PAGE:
I personally never cared about the fact that the Sulam school was Charedi run. It's a great organization, and they perform a desperately needed function. But we were their neighbor, and we were seriously affected by their presence. There were many disturbing incidents while we was living there. I don't feel it's necessary to enumerate these; you've seen the complaints elsewhere.

    The owner of the house had previously rented that place to another school as a dorm. This wasn't a charedi school. We complained then, too, and we succeeded in getting the owner not to renew the lease. Clearly it wasn't a case of being prejudiced against Charedi.

    Having a school in a residential neighborhood is simply wrong. There's a flow to traffic that is disturbed, a flow to noise, and yes, a reduction in property values. The area isn't zoned for a school, the streets aren't constructed to accommodate the traffic, and the neighbors find it disturbing. We'd find it disturbing even if it were a normal school of any kind. But a school where kids make loud noises that isn't normal kid noise but constant wailing unsettles everyone.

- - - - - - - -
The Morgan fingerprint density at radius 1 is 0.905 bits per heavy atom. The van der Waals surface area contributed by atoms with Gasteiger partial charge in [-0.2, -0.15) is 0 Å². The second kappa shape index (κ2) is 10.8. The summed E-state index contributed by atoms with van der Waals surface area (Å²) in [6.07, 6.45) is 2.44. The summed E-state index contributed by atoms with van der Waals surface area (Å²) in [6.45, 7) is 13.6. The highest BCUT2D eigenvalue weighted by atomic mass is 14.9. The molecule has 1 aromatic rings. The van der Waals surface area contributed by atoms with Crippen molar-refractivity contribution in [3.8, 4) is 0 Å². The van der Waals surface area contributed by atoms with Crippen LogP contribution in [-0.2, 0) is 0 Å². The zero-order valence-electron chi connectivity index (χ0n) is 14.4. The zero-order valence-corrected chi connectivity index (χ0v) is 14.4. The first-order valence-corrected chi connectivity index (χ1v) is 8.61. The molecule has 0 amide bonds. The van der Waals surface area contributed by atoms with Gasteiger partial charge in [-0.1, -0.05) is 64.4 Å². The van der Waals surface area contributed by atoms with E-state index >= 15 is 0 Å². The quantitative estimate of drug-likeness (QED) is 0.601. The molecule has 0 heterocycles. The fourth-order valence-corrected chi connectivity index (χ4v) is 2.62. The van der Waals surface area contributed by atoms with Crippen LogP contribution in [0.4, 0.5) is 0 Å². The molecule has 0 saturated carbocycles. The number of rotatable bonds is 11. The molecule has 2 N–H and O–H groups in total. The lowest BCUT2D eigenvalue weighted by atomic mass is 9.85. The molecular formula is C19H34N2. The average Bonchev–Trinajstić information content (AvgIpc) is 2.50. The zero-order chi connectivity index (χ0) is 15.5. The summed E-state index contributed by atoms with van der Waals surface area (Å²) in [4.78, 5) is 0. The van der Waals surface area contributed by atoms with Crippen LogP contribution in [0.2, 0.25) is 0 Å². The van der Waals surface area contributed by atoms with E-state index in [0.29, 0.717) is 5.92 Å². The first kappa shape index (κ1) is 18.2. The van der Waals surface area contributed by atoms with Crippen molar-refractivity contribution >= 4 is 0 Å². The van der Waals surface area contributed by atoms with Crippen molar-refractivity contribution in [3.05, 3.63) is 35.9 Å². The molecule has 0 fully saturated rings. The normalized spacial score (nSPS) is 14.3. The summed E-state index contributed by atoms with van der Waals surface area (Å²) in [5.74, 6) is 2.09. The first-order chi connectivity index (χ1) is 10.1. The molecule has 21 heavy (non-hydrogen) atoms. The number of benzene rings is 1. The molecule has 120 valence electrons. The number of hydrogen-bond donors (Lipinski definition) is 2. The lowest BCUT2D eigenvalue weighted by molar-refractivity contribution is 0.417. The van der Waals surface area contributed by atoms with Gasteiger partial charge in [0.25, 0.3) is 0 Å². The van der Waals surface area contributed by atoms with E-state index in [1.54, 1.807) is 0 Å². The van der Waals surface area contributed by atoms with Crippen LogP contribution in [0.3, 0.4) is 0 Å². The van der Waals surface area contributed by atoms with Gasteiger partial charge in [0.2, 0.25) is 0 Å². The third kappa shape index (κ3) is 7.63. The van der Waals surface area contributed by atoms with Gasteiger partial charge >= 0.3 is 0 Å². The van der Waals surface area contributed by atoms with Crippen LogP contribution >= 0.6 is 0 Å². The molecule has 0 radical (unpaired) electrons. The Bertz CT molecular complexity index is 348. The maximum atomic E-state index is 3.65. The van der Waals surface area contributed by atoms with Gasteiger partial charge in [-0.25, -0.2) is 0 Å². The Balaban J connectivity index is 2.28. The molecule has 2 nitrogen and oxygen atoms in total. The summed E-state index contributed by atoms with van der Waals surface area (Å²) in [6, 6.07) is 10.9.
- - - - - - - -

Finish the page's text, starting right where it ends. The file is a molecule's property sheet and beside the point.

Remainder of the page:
If you want to complain about other businesses, that's your prerogative. Talk to the Vaad.

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  9. If this issue isnt proof that hashem luvs Am Yisroel, that I dont know what could be. Any deity based on reason would certainly destroy the occupants of beit Shemesh, given their propensity for pettiness and internecine loathing.
    It's Elul, guys!!! Come one!!!!

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  10. To "Really":

    If you think these issues are petty, you don't understand the issues. The options are to simply roll over and let thugs run rampant or to take legal, non violent actions that might be effective.
    School starts in just a few days. These girls have to attend school someplace, and we all had every reason to believe the issues were all settled. The building is prepared; the doors even have names of teachers.

    Regarding your comment about "loathing": At the hafgana last night there was no violence, just a show of support. Barely any chanting, and there was even some music playing. I won't pretend there were NO hard feelings, but the sense I got wasn't "we hate the other side". It was "don't tread on me". The amount of disruption a last minute change will mean to these girls and their parents is hard to imagine.

    Regarding Sulam, if you read my earlier post, you'll see no evidence of "loathing" either. I got involved in complaints against the earlier non-family occupants of the house as well. The basis of the complaints are clearly not directed at one particular group. The complaints are "this is inappropriate for the area and degrades the quality of life of the residents unfairly".

    Saying "why can't we just all love each other" looks great on paper but ignores real issues.